Private Alcohol Sales—Is It Really a Problem?
How much alcohol is being sold online from individual to individual outside licensed entities like retailers and producers? There seems to be an effort by the country’s state attorneys general to convince us that it’s at dangerously large amounts. But is it?
Attorneys general from 46 states are so concerned about “illegitimate” alcohol sales on Ebay, Craigslist and Amazon that they put pen to paper and issued letters in October to these commercial platforms. In the letter, the attorneys general request the following from Ebay, Amazon and Craigslist:
“1. Review the current content posted to your companies’ websites and remove illegal postings for the sales and/or transfer of alcohol products.
2. Develop and deploy programming to block and prevent your platform users from violating state law by posting content for the sale and distribution of alcohol products on your websites.
The letter sent to the commercial platforms gives no hint whatsoever of how much alcohol is being sold online, by whom it is being sold, who is buying, what kind of alcohol is being offered by individuals or really any other specifics. However, the letter issued in October does provide some rationale for its issuance:
“We are aware of the occurrence of unlicensed, unregulated, and untaxed alcohol sales through digital platforms. Some of the products sold in this manner may be counterfeit, mislabeled, or fraudulent. The consumer may not know that this method of alcohol sales is illegitimate, or that these blackmarket products could pose health risks. Bad actors may exploit the anonymity of a digital platform to evade regulation, law enforcement, taxation and responsibility.“
The campaign by the 46 attorneys general and the National Association of Attorneys General has gotten a very little amount of media attention, despite some of the attorneys general making an effort to pitch the campaign to media. Needless to say, the problem of “unlicensed, unregulated and untaxed alcohol sales through digital platforms” doesn’t rank too high in the media’s or consumers’ consciousness. The primary reason this collective effort hasn’t gotten attention is due to the fact that those trying to raise awareness don’t appear to have any statistics to share on how much alcohol is sold via digital platforms nor do they appear to have any identifiably instance of anyone getting sick, let alone dying, from a bottle of alcohol purchased on a digital platform.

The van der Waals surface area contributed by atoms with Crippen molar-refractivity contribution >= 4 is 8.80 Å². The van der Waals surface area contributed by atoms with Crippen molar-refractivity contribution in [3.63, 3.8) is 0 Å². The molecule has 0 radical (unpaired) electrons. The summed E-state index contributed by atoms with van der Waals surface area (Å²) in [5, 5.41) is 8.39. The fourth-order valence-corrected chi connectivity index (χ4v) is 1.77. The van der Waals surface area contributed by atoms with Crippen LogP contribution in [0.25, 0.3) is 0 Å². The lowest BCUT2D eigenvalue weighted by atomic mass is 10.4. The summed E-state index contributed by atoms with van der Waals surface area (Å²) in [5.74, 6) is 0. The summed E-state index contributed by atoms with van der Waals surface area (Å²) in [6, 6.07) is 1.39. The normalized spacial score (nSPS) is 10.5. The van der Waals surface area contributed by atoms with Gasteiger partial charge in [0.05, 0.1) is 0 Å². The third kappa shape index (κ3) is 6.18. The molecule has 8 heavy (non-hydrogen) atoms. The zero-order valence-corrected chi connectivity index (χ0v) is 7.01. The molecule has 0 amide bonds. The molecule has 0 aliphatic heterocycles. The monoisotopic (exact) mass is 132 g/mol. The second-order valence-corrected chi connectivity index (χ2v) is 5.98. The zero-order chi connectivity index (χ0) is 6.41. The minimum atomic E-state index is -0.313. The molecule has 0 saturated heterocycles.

Put another way, there hasn’t been much evidence that the person-to-person sale of alcohol on Ebay, Amazon and Craigslist is really much of a problem.
There is something else going on here beyond any real, pressing issue. Perhaps of the one AGs had a personal experience or local complaint by a constituent concerning alcohol sales on digital platforms and was able to use the National Association of Attorneys General to satisfy the concerns of the constituent. Who knows?
One thing should be made clear. This particular campaign is not aimed at curtailing sales and shipment of alcohol to consumers by licensed retailers and producers. It’s aimed primarily at private citizens who buy, sell and trade alcohol online.